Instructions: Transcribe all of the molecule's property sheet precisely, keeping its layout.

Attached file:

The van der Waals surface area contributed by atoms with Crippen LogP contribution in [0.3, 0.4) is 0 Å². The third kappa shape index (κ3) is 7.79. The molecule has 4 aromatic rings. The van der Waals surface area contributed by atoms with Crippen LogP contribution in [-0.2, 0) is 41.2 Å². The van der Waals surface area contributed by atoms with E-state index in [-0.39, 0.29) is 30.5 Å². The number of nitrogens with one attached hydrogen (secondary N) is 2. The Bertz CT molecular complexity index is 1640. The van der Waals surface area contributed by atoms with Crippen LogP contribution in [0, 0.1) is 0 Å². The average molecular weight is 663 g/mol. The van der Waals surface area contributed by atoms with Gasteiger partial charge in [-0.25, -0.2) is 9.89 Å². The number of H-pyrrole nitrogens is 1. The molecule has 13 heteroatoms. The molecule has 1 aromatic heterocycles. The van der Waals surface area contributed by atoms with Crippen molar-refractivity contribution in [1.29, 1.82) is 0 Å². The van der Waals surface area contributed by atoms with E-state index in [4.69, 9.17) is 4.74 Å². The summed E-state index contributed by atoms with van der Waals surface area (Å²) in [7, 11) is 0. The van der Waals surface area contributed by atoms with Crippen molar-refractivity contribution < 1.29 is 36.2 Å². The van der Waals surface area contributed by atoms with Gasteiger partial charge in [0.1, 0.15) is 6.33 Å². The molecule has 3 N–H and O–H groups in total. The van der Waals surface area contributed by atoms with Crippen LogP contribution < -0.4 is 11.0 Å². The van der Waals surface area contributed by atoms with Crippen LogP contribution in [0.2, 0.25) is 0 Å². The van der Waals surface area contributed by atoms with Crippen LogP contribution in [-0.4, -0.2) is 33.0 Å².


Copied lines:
The van der Waals surface area contributed by atoms with Crippen LogP contribution in [0.3, 0.4) is 0 Å². The third kappa shape index (κ3) is 7.79. The molecule has 4 aromatic rings. The van der Waals surface area contributed by atoms with Crippen LogP contribution in [-0.2, 0) is 41.2 Å². The van der Waals surface area contributed by atoms with E-state index in [-0.39, 0.29) is 30.5 Å². The number of nitrogens with one attached hydrogen (secondary N) is 2. The Bertz CT molecular complexity index is 1640. The van der Waals surface area contributed by atoms with Crippen LogP contribution in [0, 0.1) is 0 Å². The average molecular weight is 663 g/mol. The van der Waals surface area contributed by atoms with Gasteiger partial charge in [-0.25, -0.2) is 9.89 Å². The number of H-pyrrole nitrogens is 1. The molecule has 13 heteroatoms. The molecule has 1 aromatic heterocycles. The van der Waals surface area contributed by atoms with Crippen molar-refractivity contribution in [1.29, 1.82) is 0 Å². The van der Waals surface area contributed by atoms with E-state index in [4.69, 9.17) is 4.74 Å². The summed E-state index contributed by atoms with van der Waals surface area (Å²) in [7, 11) is 0. The van der Waals surface area contributed by atoms with Crippen molar-refractivity contribution < 1.29 is 36.2 Å². The van der Waals surface area contributed by atoms with Gasteiger partial charge in [0.1, 0.15) is 6.33 Å². The molecule has 3 N–H and O–H groups in total. The van der Waals surface area contributed by atoms with Crippen LogP contribution < -0.4 is 11.0 Å². The van der Waals surface area contributed by atoms with Crippen LogP contribution in [0.2, 0.25) is 0 Å². The van der Waals surface area contributed by atoms with Crippen LogP contribution in [-0.4, -0.2) is 33.0 Å².